January 10, 2021
Given the change of course that has happened in the world, we wanted to provide expert opinions on what aspiring graduates can do to start off their careers in an uncertain economic climate. We wanted to know what skills will be more important, where the economy is doing relatively well, and if there will be any lasting effects on the job market.
Companies are looking for candidates that can handle the new responsibilities of the job market. Recent graduates actually have an advantage because they are comfortable using newer technologies and have been communicating virtually their whole lives. They can take what they've learned and apply it immediately.
We spoke to professors and experts from several universities and companies to get their opinions on where the job market for recent graduates is heading, as well as how young graduates entering the industry can be adequately prepared. Here are their thoughts.
Tarleton State University
University of Illinois at Chicago
University of Hawai'i West O'ahu
Virginia Commonwealth University
International Association of Administrative Professionals
American College of Health Care Administrators
Greg Kessler Ph.D.: I think the biggest trends we are likely to see include an increased acceptance and reliance upon online and virtual immersive technologies. Previously, only a handful of faculty felt comfortable using technologies beyond the simplest tools. Now that we are forced to interact with one another online more and more, people will want to be able to feel more like they are sharing a space with others. This would be supported by simulated immersive technologies such as virtual reality. While VR is somewhat familiar to people now, it will likely take on more diverse forms. These will also incorporate a variety of artificial intelligence that can help by performing automated assessments and providing automated feedback to students as they interact with content. If you think of movies like Ready Player One, you can imagine the kind of thing I am referring to.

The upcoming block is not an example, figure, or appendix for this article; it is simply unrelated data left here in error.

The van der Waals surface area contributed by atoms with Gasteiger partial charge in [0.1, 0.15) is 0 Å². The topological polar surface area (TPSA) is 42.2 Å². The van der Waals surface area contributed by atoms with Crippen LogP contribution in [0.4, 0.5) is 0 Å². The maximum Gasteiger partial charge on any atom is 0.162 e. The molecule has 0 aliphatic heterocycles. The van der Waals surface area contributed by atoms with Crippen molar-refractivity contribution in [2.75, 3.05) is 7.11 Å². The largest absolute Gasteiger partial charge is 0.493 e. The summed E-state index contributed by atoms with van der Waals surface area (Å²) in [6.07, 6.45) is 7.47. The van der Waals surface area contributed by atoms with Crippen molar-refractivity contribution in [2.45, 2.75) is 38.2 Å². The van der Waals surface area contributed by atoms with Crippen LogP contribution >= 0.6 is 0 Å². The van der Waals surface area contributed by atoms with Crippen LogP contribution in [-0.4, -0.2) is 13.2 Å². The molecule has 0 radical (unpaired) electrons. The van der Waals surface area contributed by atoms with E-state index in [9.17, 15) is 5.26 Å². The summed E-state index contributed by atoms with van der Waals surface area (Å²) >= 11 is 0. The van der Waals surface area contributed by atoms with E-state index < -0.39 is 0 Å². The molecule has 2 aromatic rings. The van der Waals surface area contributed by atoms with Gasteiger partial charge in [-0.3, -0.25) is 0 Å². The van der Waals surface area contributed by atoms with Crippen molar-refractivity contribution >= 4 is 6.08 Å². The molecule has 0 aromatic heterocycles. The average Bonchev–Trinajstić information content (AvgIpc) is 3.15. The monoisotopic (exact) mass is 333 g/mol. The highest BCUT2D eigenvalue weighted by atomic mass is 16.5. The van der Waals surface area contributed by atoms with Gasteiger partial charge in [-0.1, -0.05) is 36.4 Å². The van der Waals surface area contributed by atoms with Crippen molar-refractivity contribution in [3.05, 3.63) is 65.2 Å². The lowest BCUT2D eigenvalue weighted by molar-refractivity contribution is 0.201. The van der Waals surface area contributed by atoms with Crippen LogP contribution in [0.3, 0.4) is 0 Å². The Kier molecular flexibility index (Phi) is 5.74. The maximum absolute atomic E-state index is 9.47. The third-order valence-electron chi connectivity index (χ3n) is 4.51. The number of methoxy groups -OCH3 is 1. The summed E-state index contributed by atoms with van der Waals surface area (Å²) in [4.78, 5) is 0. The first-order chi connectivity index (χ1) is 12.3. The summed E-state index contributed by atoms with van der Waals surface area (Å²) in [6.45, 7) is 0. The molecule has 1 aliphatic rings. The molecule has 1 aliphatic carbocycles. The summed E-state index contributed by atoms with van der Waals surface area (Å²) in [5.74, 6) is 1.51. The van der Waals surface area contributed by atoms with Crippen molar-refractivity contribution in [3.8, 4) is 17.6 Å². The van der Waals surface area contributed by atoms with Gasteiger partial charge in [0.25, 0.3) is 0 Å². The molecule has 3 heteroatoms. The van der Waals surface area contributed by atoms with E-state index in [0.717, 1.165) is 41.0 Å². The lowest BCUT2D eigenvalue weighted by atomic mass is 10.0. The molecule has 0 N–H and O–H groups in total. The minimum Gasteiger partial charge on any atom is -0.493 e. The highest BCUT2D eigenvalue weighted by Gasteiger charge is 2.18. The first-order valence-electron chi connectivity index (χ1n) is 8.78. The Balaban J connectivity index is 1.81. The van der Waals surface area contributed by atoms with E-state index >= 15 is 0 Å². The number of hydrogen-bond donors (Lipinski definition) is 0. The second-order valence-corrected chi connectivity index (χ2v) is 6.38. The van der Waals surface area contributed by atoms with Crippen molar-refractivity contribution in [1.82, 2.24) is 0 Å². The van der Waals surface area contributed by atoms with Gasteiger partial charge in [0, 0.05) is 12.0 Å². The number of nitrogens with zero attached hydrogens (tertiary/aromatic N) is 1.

Greg Kessler Ph.D.: I am not sure that there are any particular skills that stand out on resumes, but familiarity with instructional design principles should be considered to be very valuable. I also think that knowledge of multimedia principles, social media, and various forms of virtual and immersive experiences. Also, knowledge of AI and the other things I referred to in the trends above.
Greg Kessler Ph.D.: There is no single location with more opportunities. In fact, there is a need for these skills everywhere in the country and world for that matter. There is a huge demand for graduates from programs like ours.
Virginia Wilcox: I believe in regard to Education we'll see a higher need for candidates who can fluidly and confidently teach in both a virtual as well as a face-to-face platform.
This will go FAR beyond simply knowing HOW to run a virtual class, set up assignments, create and grade assignments, and communicate that with families.